Tag Archives: IRS

Why Small Business Needs Accounting

Why Small Business Needs Accounting

According to the NY Times, one of the ten reasons small businesses fail is due to improper or lack of accounting. Corporations spend a significant amount of money and hire accountants to report on the status of the company and maintain day to day operations. Yet, many small businesses end up failing to maintain proper accounting.

Accounting Helps with Operating Your Business
Proper Accounting helps pay employees and vendors; helps with customer invoicing, helps post payments; tracks your business assets and liabilities, and most importantly, it calculates any profits and losses. Small businesses cannot operate if they can not pay their employees or ignore vendors bills and continue receiving materials for their products. Often, those functions are ignored by small businesses due to lack of time thus resulting to work stoppages.

Accounting Provides Feedback
At the end of every period, may it be monthly or yearly, as small business owners, you have some idea of how you performed and accounting provides you the validation you need. It will tell you if you made a profit or loss. If you happen to have a loss, it will determine where your biggest expenses are coming from and if you did make a profit and still left with a small cash balance, it will probably tell you which customers havent paid and which customers are now delinquent. Small businesses fail when what they think is not true and this is the most important reason why small businesses need accounting.

Accounting Helps Comply With Legal and Contractual Obligations
The IRS, other government agencies, and banking covenants require businesses to provide a detailed accounting of their revenue and expenses. Depending on the size and entity type, it also requires you to have a balance sheet or listing of assets, liabilities, and equity. Accounting provides you with that information easily. It provides business owners the right amount of withholding, deductions, and back-up just incase they get audited.

Accounting Provides Non-Financial Insights
Many small businesses fail to realize that accounting is not just financial information. It has information on timing, customer information, employee information, and other information that may not necessarily be part of your financials. For example. a key non-financial trend that small business could pay attention to is their customer demographics, you can identify what your customers age, location, and how they order products and services and you can zone in on advertising to that demographics thus increasing revenue and could lead to increased profit. Another, key non-financial trend small business can pay attention to is monthly sales figures, when a small business realize that a continuous trend of slow monthly per year. A small business could either ramp-up advertising 30 days before as anticipation of the slow month or they could plan a family vacation.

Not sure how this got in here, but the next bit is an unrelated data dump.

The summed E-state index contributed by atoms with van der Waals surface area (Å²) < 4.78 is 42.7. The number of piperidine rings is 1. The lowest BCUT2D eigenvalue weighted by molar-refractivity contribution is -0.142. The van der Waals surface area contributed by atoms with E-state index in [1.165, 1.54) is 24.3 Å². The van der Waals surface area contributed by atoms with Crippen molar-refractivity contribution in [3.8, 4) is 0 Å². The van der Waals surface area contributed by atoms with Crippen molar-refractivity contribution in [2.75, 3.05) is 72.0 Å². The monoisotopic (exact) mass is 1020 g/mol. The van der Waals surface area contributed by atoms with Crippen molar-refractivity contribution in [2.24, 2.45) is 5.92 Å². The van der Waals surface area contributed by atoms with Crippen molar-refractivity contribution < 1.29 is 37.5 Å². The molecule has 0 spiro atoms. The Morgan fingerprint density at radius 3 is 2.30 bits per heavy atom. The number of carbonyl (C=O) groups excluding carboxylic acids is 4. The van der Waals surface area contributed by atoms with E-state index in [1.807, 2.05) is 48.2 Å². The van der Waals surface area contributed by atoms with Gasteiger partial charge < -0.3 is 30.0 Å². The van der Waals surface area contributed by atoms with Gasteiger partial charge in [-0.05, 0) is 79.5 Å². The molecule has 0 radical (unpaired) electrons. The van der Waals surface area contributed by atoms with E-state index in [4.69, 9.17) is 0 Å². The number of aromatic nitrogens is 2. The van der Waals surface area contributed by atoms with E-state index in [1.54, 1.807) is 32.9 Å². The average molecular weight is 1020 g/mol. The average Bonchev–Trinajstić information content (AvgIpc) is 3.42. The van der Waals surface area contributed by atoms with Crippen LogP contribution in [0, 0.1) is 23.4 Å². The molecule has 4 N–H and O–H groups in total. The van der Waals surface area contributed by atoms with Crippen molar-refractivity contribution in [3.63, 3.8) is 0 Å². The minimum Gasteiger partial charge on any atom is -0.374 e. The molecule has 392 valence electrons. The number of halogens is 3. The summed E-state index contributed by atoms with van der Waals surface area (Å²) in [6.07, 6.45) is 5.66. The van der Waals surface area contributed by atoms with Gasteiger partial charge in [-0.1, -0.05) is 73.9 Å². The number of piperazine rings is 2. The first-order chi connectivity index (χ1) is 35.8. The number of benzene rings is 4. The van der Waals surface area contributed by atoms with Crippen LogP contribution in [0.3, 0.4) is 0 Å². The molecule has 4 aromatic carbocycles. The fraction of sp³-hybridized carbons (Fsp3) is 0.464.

Loan Modification Document Checklist

Loan Modification Document Checklist

Home loan modification may be the best way to get out of delinquency and save your home. But promising as it is, a loan modification can only work if you do your part in the process. Reports from major lenders show that most loan modifications fail because people don’t comply with the requirements, particularly when it comes to paperwork. It may seem like a big task, but it’s not as complicated as it seems – and it’s always worth the effort to save your home.

Your home loan modification attorney can help you gather the documents you need to complete your application. To help you get started, here’s a list of loan modification documents required by most major lenders.

Hardship letter This is basically a letter explaining the circumstances of your default and how you have recovered. Make sure every claim can be backed up with solid evidence such as bank records, and don’t exaggerate or play down details. Your home loan modification attorney can help you draft your letter to meet your lender’s standards. Most lenders also require a photo ID and a copy of your social security card.

Proof of income Steady income is one of the main requirements for a home loan modification. Your bank will want to see proof that you’ll be able to make your payments once the loan is modified. The general requirement is two months’ worth of pay stubs and tax returns for the last two years, or if you’re self-employed, your latest IRS filing plus proof of two months’ worth of income. If you’re getting child support, pension, or other sources of income, you’ll need to provide proof of these as well.

Financial status Your bank will want to know how your current finances are, and whether you have assets other than your home. Provide bank statements from your current accounts, including checking and savings. If applicable, you can also submit statements from your 401(K), profit sharing plan, IRA, or retirement account. Investment accounts such as stocks and bonds can also serve as proof of assets. Your home loan modification attorney can help you determine which ones will be most valuable in your case.

Mortgage documents Most lenders will ask for your latest mortgage statement, as well as any recent correspondence you have received from them. If your mortgage payment doesn’t include insurance and taxes, you may need to provide these statements as well.

Other bills Not all lenders will require utility bills such as gas, electricity, phone and water, but it won’t hurt to put in some as well. These will give your bank an idea of your monthly expenditure, which in turn helps them find a suitable home loan modification plan. Other useful documents include garbage pickup bills, home insurance policies, and homeowners’ association dues.